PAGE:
return { key, body, fees_stored: fees };

export function claimKey(
firstPart: OrdJson | null,
secondPart: OrdJson | null
): GenericClaimKey {
return { first_part, second_part };

export function selfRegisterKey(): GenericClaimKey {
return claimKey('RegistrationV0', null);

export function getRegisterEntry(
hasherIssuer: ClaimIssuer,
hashes: (readonly [FileDescription, HashId])[]
): [FileDescription, SingleClaimRead][] {
return[path, hash]) => {
return [path, readClaim(hasherIssuer, claimKey(hash, null))];

export function registerClaimTx(
issuer: ClaimIssuer,
registerEntry: RegisterEntry
): NewTx {
return continueTx([
store(genericClaim(selfRegisterKey(), registerEntry, toHex(0))),
passCwebFrom(issuer, 200),

export function callDataHasher(
issuer: ClaimIssuer,
files: Base64String[]
): NewTx {
return continueTx([
call(3, dataHasherContractId()),
dataUnverified([DEFAULT_HANDLER_NAME, files]),
passCwebFrom(issuer, 100 * files.length + 500),

export function selfRegisterHandler(
contextTx: TxContext,
_callInfo: CallContext
): NewTx[] {
const options = selfRegisterOptions(contextTx);
const contractId = getContractId(contextTx);
const self = contractIssuer(contractId);
const fileContents = getExplicitFiles(options).map(([_, content]) =>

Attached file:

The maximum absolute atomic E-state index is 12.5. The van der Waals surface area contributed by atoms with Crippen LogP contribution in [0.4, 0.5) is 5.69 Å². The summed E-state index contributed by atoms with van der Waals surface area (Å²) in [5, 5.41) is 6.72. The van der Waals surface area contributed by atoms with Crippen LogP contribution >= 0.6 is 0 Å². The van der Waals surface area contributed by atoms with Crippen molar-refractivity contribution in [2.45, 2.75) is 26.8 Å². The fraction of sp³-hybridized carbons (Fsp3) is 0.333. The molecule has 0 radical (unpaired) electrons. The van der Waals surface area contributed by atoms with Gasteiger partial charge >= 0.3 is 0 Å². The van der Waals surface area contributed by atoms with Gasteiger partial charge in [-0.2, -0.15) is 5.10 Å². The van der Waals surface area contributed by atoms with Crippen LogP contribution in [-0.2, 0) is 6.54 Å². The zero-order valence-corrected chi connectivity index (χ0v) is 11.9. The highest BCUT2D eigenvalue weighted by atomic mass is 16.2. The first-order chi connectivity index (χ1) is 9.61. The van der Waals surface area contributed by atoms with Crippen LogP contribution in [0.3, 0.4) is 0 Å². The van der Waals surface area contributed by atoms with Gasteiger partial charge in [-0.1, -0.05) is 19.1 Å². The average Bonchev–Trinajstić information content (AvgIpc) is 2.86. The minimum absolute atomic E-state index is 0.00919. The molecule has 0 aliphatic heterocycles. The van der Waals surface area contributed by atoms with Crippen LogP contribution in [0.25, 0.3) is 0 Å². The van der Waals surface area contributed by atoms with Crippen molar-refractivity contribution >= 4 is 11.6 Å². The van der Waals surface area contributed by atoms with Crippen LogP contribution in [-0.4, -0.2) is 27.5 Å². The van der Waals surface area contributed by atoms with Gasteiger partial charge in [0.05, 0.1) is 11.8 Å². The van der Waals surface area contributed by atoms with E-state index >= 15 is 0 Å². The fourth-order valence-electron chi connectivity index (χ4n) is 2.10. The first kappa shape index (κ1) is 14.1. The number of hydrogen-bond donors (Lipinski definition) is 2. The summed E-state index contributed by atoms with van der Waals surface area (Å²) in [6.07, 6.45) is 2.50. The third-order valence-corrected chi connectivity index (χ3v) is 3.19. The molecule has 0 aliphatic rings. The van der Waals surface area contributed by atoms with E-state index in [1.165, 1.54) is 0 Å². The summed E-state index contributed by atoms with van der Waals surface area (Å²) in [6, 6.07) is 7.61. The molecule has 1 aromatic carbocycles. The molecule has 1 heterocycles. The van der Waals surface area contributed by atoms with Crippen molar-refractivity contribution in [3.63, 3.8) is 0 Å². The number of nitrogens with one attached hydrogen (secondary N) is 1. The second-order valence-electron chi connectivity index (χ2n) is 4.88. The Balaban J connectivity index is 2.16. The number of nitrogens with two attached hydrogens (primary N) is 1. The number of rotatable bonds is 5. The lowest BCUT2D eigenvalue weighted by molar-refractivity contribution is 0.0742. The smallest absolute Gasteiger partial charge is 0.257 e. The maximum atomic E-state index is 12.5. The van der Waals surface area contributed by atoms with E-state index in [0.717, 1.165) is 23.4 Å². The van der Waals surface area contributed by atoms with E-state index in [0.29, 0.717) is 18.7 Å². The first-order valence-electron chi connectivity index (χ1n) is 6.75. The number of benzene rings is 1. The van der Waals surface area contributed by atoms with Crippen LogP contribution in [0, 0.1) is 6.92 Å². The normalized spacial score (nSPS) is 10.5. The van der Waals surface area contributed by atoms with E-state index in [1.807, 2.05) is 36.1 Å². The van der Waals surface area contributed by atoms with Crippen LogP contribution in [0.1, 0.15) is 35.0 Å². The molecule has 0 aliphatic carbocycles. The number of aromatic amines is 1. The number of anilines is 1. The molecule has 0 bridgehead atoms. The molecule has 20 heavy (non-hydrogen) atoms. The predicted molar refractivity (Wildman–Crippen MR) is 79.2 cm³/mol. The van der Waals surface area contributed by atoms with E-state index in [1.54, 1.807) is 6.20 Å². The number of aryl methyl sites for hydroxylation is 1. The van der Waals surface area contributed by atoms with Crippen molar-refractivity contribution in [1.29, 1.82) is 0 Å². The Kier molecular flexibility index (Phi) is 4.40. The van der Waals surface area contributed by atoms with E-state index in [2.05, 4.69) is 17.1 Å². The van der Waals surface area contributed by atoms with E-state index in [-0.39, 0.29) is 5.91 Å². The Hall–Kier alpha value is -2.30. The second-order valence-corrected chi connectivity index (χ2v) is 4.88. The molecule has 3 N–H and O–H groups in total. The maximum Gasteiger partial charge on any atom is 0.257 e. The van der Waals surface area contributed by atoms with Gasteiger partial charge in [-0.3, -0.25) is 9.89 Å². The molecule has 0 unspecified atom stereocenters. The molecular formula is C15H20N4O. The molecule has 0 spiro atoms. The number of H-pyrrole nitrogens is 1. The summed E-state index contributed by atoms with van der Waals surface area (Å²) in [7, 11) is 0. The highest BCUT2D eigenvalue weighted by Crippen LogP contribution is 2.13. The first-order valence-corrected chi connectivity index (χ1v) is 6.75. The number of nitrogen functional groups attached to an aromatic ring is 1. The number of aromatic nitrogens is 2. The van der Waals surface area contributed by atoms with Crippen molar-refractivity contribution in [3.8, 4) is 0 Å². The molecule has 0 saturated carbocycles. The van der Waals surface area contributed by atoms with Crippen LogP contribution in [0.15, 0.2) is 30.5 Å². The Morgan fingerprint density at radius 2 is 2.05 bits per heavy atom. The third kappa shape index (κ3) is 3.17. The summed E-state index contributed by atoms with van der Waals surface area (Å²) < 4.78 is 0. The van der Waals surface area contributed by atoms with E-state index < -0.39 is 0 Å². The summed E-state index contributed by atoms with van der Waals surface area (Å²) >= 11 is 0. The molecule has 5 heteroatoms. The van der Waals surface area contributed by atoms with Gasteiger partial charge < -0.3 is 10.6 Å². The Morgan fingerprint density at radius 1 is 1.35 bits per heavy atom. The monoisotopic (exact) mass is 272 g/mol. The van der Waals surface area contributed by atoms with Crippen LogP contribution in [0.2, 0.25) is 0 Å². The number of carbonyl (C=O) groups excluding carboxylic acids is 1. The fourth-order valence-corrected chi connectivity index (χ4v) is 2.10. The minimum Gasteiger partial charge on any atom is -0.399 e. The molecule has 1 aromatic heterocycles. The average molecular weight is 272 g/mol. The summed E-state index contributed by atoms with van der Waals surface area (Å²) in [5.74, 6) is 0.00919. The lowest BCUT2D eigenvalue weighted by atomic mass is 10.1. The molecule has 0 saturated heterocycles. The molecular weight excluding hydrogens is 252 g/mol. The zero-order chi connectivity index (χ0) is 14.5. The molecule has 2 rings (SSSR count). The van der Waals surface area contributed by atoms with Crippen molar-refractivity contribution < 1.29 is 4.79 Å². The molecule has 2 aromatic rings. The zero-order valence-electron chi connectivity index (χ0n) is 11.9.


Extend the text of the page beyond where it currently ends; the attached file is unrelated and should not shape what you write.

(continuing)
const hashes = getExplicitFiles('ExplicitAll').map(
([path, content]) => [path, hashV0(content)] as const
return [
callDataHasher(self, fileContents),
registerClaimTx(self, getRegisterEntry(dataHasherContract(), hashes)),

function logic(contextTx: TxContext): NewTx[] {
// this function includes the actual smart contract logic

export function cwebMain() {
// handler for the actual smart contract logic
// handler for the self-registration of the smart contract
addMethodHandler(SELF_REGISTER_HANDLER_NAME, selfRegisterHandler);

When the SELF-REGISTER convention is applied to a contract (namely by adding a method handler for the SELF_REGISTER_HANDLER_NAME), the selfRegisterHandler will create a transaction and write a claim to the database. This claim will ultimately be used to construct the virtual file system for the given smart contract.